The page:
It’s that time of year! This year, I decided to highlight five of my favorite books AND podcasts in the past year. These are in no order of importance. It’s my hope that one or more of these would be an encouragement to you and help your thinking as we approach a new year. And maybe this will give you some ideas for Christmas presents as well!

My Favorite 5 Books This Year:

1) The Power of Habit: Why We Do What We Do in Life and Business- Charles Duhigg

This book is not necessarily “faith-based,” but explores the psychology and sociology of habits and habit-formation. Engaging and interesting, the book contain numerous examples the habits of real people. It was a hard book to put down!

2) Rose Guide to End-Times Prophecy- Timothy Paul Jones

I was a little bit skeptical when I saw that I needed to purchase this book in the last class for my Master’s Degree. Like many, I was a little dissatisfied and burnt out by the end-times theology of my upbringing. But, when I got this book, I realized it was not what I was expecting. First, it has lots of picture (an excellent plus). Second, Jones does an excellent job majoring in the majors in terms of what is essential Christian teaching, and what is non-essential, debatable perspective. Third, you don’t ever actually know his own position, because he does such a good job highlighting the arguments and strengths of the four millennial views. A must read for any believer wanting a broader perspective on the end!

3) Divine Sex: A Compelling Vision For Christian Relationships In A Hypersexualized Age- Jonathan Grant

You might laugh at the title. Sure, it’s provocative, that’s how you sell books. But, this book brilliantly traces the history of how we got to where we are now. In our radically promiscuous and sexualized culture, we have gotten away from “Divine Sex,” from God’s holy and healthy intention for it. Not only this, the church’s response has been wholly inadequate in addressing the problem, especially with our young people. A must read for parents, those working with youth, and young adults.

4) You Are What You Love: The Spiritual Power of Habit- James K.A. Smith

For those of you who follow my reading and writing more closely (my mom?), you might roll your eyes at another inclusion of Jamie Smith. But I just had to include this book. Like the Power Of Habit mentioned above, this book explores the spiritual side to our habits and habit-formation. Smith argues that our habits form our loves, and that we might not actually love what we say we do.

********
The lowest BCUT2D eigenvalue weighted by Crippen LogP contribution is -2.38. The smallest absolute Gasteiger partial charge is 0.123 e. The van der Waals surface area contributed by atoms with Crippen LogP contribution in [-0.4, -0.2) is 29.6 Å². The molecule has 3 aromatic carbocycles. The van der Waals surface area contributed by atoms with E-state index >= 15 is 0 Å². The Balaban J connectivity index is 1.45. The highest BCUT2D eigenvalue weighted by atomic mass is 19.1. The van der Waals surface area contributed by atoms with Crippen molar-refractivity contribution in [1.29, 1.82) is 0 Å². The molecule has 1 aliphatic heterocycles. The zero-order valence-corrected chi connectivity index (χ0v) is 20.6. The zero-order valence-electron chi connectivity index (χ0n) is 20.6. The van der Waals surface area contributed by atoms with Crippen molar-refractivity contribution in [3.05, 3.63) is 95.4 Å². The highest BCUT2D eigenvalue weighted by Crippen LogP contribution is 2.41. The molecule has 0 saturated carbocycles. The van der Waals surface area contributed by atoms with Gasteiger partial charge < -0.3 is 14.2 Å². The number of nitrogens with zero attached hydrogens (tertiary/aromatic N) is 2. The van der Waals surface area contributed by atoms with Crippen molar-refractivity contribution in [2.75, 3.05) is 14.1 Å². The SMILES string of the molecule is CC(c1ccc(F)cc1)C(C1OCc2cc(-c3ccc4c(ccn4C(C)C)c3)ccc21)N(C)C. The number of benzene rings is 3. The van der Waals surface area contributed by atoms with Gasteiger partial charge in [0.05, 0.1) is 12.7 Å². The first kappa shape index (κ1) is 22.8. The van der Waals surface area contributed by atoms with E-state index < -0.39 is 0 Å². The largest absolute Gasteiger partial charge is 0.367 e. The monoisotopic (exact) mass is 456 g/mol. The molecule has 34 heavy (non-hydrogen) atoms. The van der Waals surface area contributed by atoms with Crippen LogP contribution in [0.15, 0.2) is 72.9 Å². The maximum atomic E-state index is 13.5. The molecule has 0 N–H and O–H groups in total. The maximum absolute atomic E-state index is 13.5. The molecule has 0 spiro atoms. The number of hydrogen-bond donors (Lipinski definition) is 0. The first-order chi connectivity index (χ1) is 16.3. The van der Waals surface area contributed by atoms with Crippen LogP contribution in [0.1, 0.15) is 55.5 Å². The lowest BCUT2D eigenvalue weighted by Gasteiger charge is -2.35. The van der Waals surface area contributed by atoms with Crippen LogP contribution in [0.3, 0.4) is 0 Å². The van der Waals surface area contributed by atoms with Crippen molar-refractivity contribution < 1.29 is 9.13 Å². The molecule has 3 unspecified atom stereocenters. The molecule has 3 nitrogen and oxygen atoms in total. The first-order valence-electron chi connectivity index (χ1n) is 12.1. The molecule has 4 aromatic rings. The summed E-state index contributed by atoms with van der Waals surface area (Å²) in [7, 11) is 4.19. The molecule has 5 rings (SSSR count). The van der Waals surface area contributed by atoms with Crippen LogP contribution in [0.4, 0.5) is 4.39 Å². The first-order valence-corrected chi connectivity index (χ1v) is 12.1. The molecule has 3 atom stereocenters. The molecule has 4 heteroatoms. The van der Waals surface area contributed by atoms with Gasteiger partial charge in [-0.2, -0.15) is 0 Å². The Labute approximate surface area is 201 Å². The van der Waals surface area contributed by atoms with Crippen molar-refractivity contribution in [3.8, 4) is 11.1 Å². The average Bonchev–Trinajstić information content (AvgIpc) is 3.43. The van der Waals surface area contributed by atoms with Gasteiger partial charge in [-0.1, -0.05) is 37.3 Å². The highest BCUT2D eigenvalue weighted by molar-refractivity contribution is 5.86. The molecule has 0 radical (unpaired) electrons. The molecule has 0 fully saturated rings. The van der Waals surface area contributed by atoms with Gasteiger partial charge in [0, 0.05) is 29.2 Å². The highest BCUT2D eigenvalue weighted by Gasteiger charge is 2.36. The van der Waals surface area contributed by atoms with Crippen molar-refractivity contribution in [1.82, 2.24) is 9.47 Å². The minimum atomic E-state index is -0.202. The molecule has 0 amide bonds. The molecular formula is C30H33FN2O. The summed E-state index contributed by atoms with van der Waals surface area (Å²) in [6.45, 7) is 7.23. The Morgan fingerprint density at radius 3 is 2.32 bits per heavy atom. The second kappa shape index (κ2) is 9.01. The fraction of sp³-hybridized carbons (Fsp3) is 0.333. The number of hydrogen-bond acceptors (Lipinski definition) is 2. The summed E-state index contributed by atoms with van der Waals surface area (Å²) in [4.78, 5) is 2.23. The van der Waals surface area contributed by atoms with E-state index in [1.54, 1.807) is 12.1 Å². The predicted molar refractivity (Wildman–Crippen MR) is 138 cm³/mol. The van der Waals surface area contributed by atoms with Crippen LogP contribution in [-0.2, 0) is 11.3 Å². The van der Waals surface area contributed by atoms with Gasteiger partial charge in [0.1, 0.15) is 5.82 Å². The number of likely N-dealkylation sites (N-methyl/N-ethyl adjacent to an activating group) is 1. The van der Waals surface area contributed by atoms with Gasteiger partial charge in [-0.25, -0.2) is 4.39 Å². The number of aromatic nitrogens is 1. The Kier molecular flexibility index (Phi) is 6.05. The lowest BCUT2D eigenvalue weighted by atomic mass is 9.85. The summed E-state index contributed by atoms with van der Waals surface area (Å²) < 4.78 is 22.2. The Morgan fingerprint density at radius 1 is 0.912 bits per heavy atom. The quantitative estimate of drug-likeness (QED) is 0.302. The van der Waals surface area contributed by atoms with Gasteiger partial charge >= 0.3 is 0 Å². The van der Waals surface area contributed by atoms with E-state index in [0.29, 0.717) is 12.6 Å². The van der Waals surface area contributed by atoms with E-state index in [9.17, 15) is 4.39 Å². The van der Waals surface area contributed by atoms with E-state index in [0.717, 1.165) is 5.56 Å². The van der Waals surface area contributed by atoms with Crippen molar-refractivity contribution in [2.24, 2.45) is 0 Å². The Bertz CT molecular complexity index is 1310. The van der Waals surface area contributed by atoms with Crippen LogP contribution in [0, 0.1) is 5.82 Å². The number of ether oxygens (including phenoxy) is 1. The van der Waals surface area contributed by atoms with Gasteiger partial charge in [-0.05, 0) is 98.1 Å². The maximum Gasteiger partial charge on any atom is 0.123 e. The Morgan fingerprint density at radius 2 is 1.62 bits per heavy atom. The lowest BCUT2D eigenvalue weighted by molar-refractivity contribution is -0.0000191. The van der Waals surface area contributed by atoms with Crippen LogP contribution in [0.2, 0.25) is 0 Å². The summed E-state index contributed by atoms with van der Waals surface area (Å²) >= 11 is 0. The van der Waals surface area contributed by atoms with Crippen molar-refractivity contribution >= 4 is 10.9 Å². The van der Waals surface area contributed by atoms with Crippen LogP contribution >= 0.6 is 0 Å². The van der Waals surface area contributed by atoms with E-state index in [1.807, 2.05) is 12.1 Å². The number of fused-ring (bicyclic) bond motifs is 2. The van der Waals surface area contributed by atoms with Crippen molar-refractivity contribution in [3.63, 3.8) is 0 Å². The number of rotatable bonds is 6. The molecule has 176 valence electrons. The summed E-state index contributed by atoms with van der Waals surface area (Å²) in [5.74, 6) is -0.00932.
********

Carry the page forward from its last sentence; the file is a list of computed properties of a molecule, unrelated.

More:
5) Jesus The King: Understanding The Life And Death of The Son of God- Tim Keller

Our church went through the Gospel of Mark this year. This book was originally a series of sermons through this Gospel that Keller adapted into a book. I have to be honest, the book was so good that I found it extremely hard to not just plagiarize the whole thing during the sermon series. I hesitate to recommend it to my church, because everyone is going to know where I get all my good ideas. Okay, but seriously, this is a great book for those trying wanting to learn more about the life of Jesus.

My Favorite 5 Podcasts of the Year

1) Q Podcast

Hosted by Gabe Lyons, The Q (Questions) Podcast is a resource meant to help Christians think well in our increasingly post-Christian age. Critically yet lovingly, Gabe and his hosts interact with the toughest issues of our day, like homosexuality and race-relations. They also examine and reimagine the role of the church in address these questions while advancing good in our culture.

2) Unbelieveable?

Hosted by Justin Brierley, this podcast facilitates high-level dialogue, discussion, and debate around the Christian faith. Sometimes the discussions are between two Christians about a specific “in house” issue, like atonement. Other times, the discussion is between two totally different perspectives, like an atheist and a Christian. The show is excellent at moderating civil discussion and debate over controversial topics. For me, it has shown that the Christian faith is intellectually defensible and coherent. We don’t need to abandon our brains and tough questions to embrace the Christian faith.

3) Freakonomics Radio

Hosted by Stephen Dubner, this podcast explores “the hidden side of everything” from a statistcal and economical perspective. This podcast is not faith-based, but is incredibly interesting and enlightening. It critically examines assumptions that many of us carry, and undermines them with interesting facts and figures.

4) Kingdom Roots with Scot McKnight

I just started listening to this one, so don’t hold me to whatever I write here. Scot McKnight is a respected New Testament scholar, especially familiar with the background of the Bible (areas like Jesus’ upbringing, his education, and family prayer). A recent podcast about Jesus’ prayer life and own our today revolutionized my own prayer life.

5) New Persuasive Words

Hosted by Scott Jones and Bill Borror, this podcast dives deeply into church history, theology, sociology, and really any other –ology. The hosts are hilarious, but they really nerd out as well. Listening to this podcast makes me feel like I am in their living room, on the edge of my seat, engaged with every word. It requires a little bit of background to actually know what the heck they are talking about sometimes, but totally worth it if you are interested in the above-mentioned topics.